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Minnesota Office of the Secretary of State

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Electronic Roster Task Force Recommends Further Study of Electronic Rosters, More Locations for Evaluation in 2014 Election
Posted Date: 1/31/2014

Contact: Nathan Bowie, (651) 297-8919, nathan.bowie@state.mn.us

SAINT PAUL, Minnesota — The Electronic Roster Task Force, chaired by Secretary of State Mark Ritchie, recommends in its report today to the Minnesota Legislature to further study and review electronic rosters, including expanding and evaluating their use at more locations during the 2014 General Election. Electronic rosters are an alternative to the paper sign-in process now used at polling places. View the task force’s full report online: www.sos.state.mn.us/Modules/ShowDocument.aspx?documentid=13414

“Electronic rosters have the potential to improve the voter experience, while saving taxpayer dollars,” says Ritchie. “It’s important to evaluate this tool to accurately judge the costs and benefits.”

The 15-member task force, established last May by the Minnesota Legislature, was charged to study and review the use of electronic rosters. Last year the Minnesota Legislature also authorized an electronic roster pilot project in five cities for the 2013 election; a report on this pilot project is available online: www.sos.state.mn.us/Modules/ShowDocument.aspx?documentid=13418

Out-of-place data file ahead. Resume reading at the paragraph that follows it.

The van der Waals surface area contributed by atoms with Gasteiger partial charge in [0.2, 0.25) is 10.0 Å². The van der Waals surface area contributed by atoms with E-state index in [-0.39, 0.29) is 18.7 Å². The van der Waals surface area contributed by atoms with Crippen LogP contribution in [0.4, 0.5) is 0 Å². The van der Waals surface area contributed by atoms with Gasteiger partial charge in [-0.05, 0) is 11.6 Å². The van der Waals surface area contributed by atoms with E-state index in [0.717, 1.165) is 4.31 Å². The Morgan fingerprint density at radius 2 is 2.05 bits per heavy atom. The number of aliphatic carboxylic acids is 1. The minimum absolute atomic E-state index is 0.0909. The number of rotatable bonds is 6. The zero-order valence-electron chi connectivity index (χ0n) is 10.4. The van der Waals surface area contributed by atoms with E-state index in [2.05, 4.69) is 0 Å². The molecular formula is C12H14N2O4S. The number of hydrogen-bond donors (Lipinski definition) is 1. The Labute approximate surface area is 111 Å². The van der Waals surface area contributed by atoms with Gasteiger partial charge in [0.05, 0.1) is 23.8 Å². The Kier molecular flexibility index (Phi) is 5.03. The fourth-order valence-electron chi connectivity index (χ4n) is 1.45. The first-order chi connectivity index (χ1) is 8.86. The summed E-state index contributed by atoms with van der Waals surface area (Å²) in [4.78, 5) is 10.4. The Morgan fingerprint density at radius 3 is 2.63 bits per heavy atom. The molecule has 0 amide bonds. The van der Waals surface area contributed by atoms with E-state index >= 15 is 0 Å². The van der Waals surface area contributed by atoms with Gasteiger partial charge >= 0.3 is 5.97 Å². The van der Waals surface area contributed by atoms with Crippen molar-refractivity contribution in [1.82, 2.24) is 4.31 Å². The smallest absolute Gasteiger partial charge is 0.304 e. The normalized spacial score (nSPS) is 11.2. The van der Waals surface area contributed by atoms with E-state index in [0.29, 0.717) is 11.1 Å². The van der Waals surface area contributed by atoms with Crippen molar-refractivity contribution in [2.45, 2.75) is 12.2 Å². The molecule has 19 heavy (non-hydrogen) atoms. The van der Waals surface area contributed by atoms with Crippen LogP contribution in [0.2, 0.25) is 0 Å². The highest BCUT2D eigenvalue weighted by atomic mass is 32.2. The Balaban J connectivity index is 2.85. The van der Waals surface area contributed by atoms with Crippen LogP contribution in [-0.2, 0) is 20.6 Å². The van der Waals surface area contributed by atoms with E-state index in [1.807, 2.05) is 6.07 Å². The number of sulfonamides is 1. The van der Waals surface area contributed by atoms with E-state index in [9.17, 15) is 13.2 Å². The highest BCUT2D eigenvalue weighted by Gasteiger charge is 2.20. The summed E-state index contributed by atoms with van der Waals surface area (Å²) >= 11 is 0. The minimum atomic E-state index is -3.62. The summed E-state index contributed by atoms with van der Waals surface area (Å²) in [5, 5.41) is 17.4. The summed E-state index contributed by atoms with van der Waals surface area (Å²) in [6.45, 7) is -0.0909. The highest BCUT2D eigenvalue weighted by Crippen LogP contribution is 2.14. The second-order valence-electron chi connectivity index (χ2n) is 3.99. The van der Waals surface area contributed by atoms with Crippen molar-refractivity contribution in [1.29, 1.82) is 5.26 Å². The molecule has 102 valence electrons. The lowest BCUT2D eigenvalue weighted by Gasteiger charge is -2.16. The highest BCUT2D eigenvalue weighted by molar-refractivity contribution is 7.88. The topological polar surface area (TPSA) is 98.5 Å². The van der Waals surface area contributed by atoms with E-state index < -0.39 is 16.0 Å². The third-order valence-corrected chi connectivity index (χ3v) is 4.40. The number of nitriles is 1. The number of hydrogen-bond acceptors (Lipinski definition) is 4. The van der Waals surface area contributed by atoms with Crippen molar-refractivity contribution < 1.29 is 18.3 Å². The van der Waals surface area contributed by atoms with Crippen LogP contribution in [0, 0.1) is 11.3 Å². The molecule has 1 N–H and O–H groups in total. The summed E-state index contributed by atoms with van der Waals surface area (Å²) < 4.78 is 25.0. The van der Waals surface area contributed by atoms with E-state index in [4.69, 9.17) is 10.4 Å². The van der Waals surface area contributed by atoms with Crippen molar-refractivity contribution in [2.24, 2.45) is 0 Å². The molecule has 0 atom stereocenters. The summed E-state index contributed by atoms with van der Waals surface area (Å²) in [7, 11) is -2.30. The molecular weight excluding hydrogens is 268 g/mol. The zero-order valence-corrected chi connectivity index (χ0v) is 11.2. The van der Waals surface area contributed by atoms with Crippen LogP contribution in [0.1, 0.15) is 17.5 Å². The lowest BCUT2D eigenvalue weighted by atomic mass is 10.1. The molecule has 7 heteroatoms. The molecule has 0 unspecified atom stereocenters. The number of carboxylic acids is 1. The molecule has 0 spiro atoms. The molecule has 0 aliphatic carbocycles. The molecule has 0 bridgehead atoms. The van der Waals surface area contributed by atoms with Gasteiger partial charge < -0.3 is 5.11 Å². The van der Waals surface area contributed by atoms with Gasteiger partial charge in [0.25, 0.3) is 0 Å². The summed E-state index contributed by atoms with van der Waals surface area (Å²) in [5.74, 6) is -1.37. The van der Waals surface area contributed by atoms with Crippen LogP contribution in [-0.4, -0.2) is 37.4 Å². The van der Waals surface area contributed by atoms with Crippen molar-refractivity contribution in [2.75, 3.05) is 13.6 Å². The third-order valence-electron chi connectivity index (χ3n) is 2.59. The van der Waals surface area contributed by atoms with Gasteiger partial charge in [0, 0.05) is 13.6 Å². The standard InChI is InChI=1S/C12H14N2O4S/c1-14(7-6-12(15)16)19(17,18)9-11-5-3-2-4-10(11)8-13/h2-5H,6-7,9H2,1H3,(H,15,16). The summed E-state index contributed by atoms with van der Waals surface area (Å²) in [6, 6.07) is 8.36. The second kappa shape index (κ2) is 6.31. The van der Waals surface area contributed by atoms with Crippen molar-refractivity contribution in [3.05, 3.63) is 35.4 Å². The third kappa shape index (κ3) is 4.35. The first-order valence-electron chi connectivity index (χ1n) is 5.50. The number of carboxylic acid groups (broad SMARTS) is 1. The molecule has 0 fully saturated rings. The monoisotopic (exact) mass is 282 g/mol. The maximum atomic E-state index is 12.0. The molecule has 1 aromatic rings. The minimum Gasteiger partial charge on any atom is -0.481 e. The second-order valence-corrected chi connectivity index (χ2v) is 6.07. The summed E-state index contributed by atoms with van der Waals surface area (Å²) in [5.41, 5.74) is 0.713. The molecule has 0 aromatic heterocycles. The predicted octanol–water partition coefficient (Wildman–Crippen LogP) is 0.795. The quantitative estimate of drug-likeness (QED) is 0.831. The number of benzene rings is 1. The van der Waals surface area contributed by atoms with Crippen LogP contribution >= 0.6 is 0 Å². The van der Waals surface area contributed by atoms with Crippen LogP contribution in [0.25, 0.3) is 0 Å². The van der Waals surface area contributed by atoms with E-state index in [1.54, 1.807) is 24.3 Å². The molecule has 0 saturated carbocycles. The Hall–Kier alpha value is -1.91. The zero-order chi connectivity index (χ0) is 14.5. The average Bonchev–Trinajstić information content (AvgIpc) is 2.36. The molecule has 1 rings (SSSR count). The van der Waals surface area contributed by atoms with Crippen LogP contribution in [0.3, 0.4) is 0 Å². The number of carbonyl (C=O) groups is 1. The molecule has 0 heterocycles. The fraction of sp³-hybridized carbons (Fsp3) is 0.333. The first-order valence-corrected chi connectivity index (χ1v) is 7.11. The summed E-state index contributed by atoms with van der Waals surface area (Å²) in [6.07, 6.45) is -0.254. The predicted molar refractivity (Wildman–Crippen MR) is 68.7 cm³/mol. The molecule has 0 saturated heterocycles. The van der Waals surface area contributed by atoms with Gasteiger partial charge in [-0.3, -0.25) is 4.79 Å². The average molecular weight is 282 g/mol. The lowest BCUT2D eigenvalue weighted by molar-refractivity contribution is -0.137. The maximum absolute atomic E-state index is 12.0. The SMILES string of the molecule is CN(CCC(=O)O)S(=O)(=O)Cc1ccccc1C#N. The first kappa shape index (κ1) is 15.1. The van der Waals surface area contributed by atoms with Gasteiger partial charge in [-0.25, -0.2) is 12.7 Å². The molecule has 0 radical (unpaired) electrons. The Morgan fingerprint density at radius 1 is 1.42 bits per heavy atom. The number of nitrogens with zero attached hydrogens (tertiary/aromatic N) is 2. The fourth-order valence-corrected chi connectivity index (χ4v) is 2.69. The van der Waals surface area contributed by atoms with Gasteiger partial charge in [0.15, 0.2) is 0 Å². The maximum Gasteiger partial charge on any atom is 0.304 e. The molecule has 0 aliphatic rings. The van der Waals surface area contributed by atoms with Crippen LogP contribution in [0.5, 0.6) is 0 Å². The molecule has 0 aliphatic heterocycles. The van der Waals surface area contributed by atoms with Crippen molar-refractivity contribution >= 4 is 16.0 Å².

Electronic Roster Task Force Electronic Roster Recommendations

• The Legislature should authorize a study to be conducted during the 2014 General Election to evaluate electronic rosters in a more high-volume election.

• The Legislature should appropriate funds to offset the costs of the 2014 electronic roster study for local election officials.

• Minimum functionality requirements should be set for electronic rosters.

• Minimum data security requirements should be set for electronic rosters.

• No photos should be used in electronic rosters at this time.

• The Legislature should appropriate funds to provide for a formal evaluation of the 2014 electronic roster study.

In addition to the task force recommendation of an additional study for the 2014 election, the group notes that nothing prevents a jurisdiction from using electronic rosters so long as the electronic rosters comply with Minnesota law.

Benefits of Electronic Rosters
The task force report to the Legislature notes several of the benefits of electronic rosters, such as: voter line and traffic management; prevents voters from seeing other voters’ information; provides information for election judge staffing by tracking the number of voters throughout day; and ensures for more accurate voter records.

About the Electronic Roster Task Force
The task force membership consists of elections officials and staff from local governments, state departments and the Legislature. The governor had authority to appoint three individuals to the group: two election judges and one person familiar with electronic roster technology. No member was permitted to represent, nor have a financial interest in, a specific vendor of the technology.

Since convening in July 2013, the task force held nine meetings to research the following issues: